Our Mental Health First Aiders were able to regularly reach out to all our people individually to check how they were coping and to offer to source and provide access to any advice and resources they might find useful. They were also on hand for staff to contact proactively if they needed help. We introduced ‘Team Huddles’ running three times a week for department teams to come together for virtual social chats – replacing the water cooler conversations. A series of staff inspired isolation competitions emerged as people shared their lockdown hobbies and pursuits – the Isolation Bake Off being a favourite memory along with a photo competition of pets as ‘Furry Co-Workers’.  Naturally, Christmas 2020 was a Christmas like no other especially for those living alone.  We sent everyone a surprise Wellness Box tailored to their personal preferences to help to spread a little cheer.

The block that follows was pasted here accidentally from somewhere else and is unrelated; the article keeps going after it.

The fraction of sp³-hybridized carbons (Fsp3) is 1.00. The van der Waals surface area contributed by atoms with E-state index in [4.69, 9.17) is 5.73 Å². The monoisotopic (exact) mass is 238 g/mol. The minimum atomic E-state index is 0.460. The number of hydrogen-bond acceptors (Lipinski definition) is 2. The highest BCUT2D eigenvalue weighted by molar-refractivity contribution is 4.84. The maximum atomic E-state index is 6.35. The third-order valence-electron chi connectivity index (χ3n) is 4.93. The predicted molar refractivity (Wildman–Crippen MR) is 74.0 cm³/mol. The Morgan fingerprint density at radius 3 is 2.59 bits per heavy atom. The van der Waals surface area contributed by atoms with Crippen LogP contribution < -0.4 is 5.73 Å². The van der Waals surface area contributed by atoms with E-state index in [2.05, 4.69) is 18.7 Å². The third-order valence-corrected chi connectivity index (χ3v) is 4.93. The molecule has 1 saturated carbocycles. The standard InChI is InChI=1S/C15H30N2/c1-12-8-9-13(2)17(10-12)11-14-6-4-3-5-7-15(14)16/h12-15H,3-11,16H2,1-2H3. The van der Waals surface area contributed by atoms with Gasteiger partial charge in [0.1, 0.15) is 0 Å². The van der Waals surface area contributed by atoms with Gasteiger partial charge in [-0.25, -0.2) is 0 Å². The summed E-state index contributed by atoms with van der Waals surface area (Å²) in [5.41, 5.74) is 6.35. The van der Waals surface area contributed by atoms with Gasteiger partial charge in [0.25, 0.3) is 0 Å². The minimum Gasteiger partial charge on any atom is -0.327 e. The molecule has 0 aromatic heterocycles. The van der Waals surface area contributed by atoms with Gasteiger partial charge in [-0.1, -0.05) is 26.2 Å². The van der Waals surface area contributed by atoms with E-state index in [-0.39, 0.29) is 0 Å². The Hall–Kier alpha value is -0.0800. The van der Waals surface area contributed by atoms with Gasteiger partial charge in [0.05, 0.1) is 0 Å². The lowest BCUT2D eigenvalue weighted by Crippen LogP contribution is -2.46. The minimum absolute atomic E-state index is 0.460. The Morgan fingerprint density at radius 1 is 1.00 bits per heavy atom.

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As we entered 2021 and home working continued with no end in sight, we decided we wanted to supplement our existing activity by giving our people access to tools that gave them a structured way to focus on their mental health. We were aware that lack of certainty and routine and/or the demands of family life and homeschooling could make it easy to forget to take time out for self-care. We provided everyone with access to the CheckUp service from TCup where they could record their status and monitor their progress by answering ten questions related to health, happiness and success. As a business, the management team received anonymised data via a dashboard allowing us to track trends and measure the success of initiatives to combat isolation and support staff.